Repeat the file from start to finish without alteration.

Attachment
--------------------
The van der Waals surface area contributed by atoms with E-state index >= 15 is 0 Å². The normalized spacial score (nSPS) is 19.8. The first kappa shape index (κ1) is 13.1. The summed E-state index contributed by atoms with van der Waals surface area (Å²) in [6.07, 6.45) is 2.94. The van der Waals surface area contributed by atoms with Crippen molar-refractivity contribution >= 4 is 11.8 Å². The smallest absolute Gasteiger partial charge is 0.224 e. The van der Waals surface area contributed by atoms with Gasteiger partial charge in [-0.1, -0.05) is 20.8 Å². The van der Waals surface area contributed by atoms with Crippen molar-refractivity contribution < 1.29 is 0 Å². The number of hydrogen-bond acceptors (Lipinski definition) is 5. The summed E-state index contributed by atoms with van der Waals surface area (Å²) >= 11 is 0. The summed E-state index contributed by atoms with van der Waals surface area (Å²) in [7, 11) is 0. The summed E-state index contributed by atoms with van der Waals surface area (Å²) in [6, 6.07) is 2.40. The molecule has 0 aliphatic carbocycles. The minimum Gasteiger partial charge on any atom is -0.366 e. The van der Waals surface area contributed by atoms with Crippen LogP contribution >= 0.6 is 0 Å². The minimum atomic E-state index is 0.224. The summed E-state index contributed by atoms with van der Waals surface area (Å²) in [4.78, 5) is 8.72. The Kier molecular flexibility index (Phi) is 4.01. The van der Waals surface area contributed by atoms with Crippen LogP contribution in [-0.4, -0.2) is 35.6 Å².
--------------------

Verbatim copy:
The van der Waals surface area contributed by atoms with E-state index >= 15 is 0 Å². The normalized spacial score (nSPS) is 19.8. The first kappa shape index (κ1) is 13.1. The summed E-state index contributed by atoms with van der Waals surface area (Å²) in [6.07, 6.45) is 2.94. The van der Waals surface area contributed by atoms with Crippen molar-refractivity contribution >= 4 is 11.8 Å². The smallest absolute Gasteiger partial charge is 0.224 e. The van der Waals surface area contributed by atoms with Gasteiger partial charge in [-0.1, -0.05) is 20.8 Å². The van der Waals surface area contributed by atoms with Crippen molar-refractivity contribution < 1.29 is 0 Å². The number of hydrogen-bond acceptors (Lipinski definition) is 5. The summed E-state index contributed by atoms with van der Waals surface area (Å²) >= 11 is 0. The summed E-state index contributed by atoms with van der Waals surface area (Å²) in [7, 11) is 0. The summed E-state index contributed by atoms with van der Waals surface area (Å²) in [6, 6.07) is 2.40. The molecule has 0 aliphatic carbocycles. The minimum Gasteiger partial charge on any atom is -0.366 e. The van der Waals surface area contributed by atoms with Crippen LogP contribution >= 0.6 is 0 Å². The minimum atomic E-state index is 0.224. The summed E-state index contributed by atoms with van der Waals surface area (Å²) in [4.78, 5) is 8.72. The Kier molecular flexibility index (Phi) is 4.01. The van der Waals surface area contributed by atoms with Crippen LogP contribution in [-0.4, -0.2) is 35.6 Å².